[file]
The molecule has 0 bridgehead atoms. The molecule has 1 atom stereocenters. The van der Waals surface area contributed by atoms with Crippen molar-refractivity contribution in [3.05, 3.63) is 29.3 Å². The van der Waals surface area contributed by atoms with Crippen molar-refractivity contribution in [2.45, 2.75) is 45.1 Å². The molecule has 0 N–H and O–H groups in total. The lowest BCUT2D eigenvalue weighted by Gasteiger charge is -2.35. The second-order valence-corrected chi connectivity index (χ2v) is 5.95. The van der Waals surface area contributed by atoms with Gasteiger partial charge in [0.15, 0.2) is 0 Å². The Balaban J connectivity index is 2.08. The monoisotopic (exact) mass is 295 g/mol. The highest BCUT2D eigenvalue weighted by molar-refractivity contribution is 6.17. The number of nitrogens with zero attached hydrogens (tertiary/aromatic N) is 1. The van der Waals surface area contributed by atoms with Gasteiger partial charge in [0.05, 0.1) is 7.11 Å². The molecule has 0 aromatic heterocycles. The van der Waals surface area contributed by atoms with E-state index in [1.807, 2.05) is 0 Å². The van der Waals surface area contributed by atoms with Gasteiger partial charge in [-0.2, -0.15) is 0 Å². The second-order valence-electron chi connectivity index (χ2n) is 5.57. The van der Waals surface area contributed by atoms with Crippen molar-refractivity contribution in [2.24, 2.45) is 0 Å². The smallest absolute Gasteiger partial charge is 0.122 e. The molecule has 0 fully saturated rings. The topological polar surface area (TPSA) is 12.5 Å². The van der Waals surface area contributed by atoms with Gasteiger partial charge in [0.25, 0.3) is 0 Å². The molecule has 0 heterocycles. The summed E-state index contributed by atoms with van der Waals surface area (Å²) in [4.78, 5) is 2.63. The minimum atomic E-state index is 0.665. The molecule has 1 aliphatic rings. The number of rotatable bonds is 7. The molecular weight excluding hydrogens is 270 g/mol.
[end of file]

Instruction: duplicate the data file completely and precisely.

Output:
The molecule has 0 bridgehead atoms. The molecule has 1 atom stereocenters. The van der Waals surface area contributed by atoms with Crippen molar-refractivity contribution in [3.05, 3.63) is 29.3 Å². The van der Waals surface area contributed by atoms with Crippen molar-refractivity contribution in [2.45, 2.75) is 45.1 Å². The molecule has 0 N–H and O–H groups in total. The lowest BCUT2D eigenvalue weighted by Gasteiger charge is -2.35. The second-order valence-corrected chi connectivity index (χ2v) is 5.95. The van der Waals surface area contributed by atoms with Gasteiger partial charge in [0.15, 0.2) is 0 Å². The Balaban J connectivity index is 2.08. The monoisotopic (exact) mass is 295 g/mol. The highest BCUT2D eigenvalue weighted by molar-refractivity contribution is 6.17. The number of nitrogens with zero attached hydrogens (tertiary/aromatic N) is 1. The van der Waals surface area contributed by atoms with Gasteiger partial charge in [0.05, 0.1) is 7.11 Å². The molecule has 0 aromatic heterocycles. The van der Waals surface area contributed by atoms with E-state index in [1.807, 2.05) is 0 Å². The van der Waals surface area contributed by atoms with Gasteiger partial charge in [-0.2, -0.15) is 0 Å². The second-order valence-electron chi connectivity index (χ2n) is 5.57. The van der Waals surface area contributed by atoms with Crippen molar-refractivity contribution in [2.24, 2.45) is 0 Å². The smallest absolute Gasteiger partial charge is 0.122 e. The molecule has 0 fully saturated rings. The topological polar surface area (TPSA) is 12.5 Å². The van der Waals surface area contributed by atoms with Gasteiger partial charge in [0.25, 0.3) is 0 Å². The molecule has 0 heterocycles. The summed E-state index contributed by atoms with van der Waals surface area (Å²) in [4.78, 5) is 2.63. The minimum atomic E-state index is 0.665. The molecule has 1 aliphatic rings. The number of rotatable bonds is 7. The molecular weight excluding hydrogens is 270 g/mol.